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Writing Polite Emails (even when you’re not feeling polite)

By All Things Writing, LLC

We’ve all been there. You’ve answered three emails about the same issue from the same person already today, and your courtesy meter is running on low. It’s tough to take a deep breath and pen yet another polite email. But you can. Read on. We’ve got some language tips for those days when you need a little support in the courtesy department.

Use Gentle Language

Your word choice combined with some sentence structure strategy can significantly change the tone of your email. If you’re looking to soften your frustration (or pure exasperation), start by using gentler language. You can do this sometimes by asking a question. Or you can use words like may, can, could, would and might.

  • Could you please take a second look at this document before sending it on? (That’s a lot different sounding from, “Don’t send that. It’s poorly written.”)
  • I would consider reworking the approach on this particular part. (Compare to, “That part’s lousy. Redo it.”)

Try Distancing Words

Using words that create a little distance before your direct message can relax your email and your reader. Try inserting phrases like:

  • I was hoping…
  • I was wondering…

These phrases bring in some feelings and soften the impact of your message.

Weave in Introductory Phrases

Creating a soft intro before your request can relax your message, as well. Try phrases like:

  • When we’re talking about matters such as this…
  • As I was considering your request…

Avoid Negative Language

Even if your message is a downer or rejection, there are ways to frame it in a more positive light. Dress the negative message in a more positive phrase.

  • Take the negative thoughts:
    • That won’t work for me.
    • This is a bad idea.
  • And make them more positive:
    • I think there may be a different option that will get us the results we’re looking for.
    • Let’s consider some other choices that we both might like.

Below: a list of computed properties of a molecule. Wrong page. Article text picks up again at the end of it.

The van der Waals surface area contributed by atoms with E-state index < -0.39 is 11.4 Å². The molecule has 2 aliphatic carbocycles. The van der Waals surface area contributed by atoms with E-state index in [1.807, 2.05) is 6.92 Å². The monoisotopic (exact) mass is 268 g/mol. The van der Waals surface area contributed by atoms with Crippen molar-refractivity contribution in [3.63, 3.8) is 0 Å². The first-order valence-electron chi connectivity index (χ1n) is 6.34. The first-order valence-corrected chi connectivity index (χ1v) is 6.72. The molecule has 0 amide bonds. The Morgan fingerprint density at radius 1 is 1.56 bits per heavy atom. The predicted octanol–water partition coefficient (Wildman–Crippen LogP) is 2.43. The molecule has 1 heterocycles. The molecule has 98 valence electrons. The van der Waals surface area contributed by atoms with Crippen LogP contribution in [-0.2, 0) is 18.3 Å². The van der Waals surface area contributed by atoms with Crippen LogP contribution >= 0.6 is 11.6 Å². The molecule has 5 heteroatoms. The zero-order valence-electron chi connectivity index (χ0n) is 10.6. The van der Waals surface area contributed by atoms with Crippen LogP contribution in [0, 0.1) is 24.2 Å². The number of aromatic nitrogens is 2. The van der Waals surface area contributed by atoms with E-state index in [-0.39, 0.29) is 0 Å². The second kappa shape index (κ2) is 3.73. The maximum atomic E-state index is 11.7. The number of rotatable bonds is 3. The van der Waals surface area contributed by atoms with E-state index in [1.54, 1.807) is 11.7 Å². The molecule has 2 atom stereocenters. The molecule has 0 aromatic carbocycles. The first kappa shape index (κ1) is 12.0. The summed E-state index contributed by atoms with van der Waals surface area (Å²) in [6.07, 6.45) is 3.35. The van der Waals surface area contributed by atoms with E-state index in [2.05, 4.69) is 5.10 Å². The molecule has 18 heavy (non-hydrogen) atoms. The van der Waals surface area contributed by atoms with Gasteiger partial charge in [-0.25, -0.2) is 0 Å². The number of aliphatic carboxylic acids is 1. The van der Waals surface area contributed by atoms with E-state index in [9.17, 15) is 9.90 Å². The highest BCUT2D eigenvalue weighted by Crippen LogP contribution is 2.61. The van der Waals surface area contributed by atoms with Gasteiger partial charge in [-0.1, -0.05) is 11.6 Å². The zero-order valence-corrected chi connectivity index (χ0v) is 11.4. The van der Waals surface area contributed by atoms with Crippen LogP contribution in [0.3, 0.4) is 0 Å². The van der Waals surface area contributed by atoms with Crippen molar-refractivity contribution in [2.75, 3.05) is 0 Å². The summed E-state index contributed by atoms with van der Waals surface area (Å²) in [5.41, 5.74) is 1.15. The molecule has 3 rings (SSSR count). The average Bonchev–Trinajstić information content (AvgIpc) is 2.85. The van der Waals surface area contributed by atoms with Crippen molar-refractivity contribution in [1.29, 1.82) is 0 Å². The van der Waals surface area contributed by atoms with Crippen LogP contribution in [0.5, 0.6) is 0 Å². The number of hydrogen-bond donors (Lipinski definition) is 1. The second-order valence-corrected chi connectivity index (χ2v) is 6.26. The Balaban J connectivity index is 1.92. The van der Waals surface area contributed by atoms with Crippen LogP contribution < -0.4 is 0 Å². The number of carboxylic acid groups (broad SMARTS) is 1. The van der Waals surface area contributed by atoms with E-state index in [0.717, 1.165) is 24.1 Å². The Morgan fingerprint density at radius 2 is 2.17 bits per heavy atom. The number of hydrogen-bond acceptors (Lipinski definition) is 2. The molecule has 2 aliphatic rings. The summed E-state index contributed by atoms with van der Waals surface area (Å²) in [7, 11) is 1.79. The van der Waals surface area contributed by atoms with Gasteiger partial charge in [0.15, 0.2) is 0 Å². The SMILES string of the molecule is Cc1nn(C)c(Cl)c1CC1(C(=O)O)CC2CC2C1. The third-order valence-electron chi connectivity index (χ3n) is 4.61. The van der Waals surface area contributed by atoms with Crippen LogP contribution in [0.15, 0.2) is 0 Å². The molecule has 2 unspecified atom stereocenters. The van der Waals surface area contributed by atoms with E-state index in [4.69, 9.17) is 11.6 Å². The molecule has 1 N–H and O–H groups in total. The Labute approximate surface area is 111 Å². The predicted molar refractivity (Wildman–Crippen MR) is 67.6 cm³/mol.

Email Formula

To write a complete, professional email, you’ll want to make sure you follow the formula and include all of the important components. Here’s what to include in your positive, polite message:

  • A greeting
    • Good afternoon, Ms. Smith,
    • Jones,
  • Thanks as needed
    • Thank you for your message with ideas for our latest campaign.
    • I appreciated hearing from you this morning.
  • State your purpose
    • While I always welcome the feedback of my constituents, I’m not certain these particular ideas suit our needs at this time.
    • I’m sorry to hear that our product did not meet your expectations. Unfortunately, as stated in the user’s manual, the item is not waterproof.
  • Closing remarks
    • We welcome your feedback in the future, though, and hope you will remain involved in the campaign.
    • Because water damage is not covered under warranty, we can only offer you the opportunity to order a replacement at the same discounted price you received initially. We appreciate your business, however, and hope you will consider us again in the future.
  • Closing
    • With gratitude,
    • Sincerely,

And there you have it! You’re now empowered with the tools to craft polite emails when polite is actually the last thing you feel like being. Grit your teeth, choose some softer phrases and send professional emails you’ll be proud to look back on the next day.

Serving private, government and nonprofit sectors, All Things Writing is a content development and content marketing company on a mission to help clients shine online and in print. They may be reached at [email protected].

“Your Words Mean Business” provides insights and tips to business owners, organizations and professionals seeking to better their performance and increase their bottom line through sharpening written communication skills.

 

 

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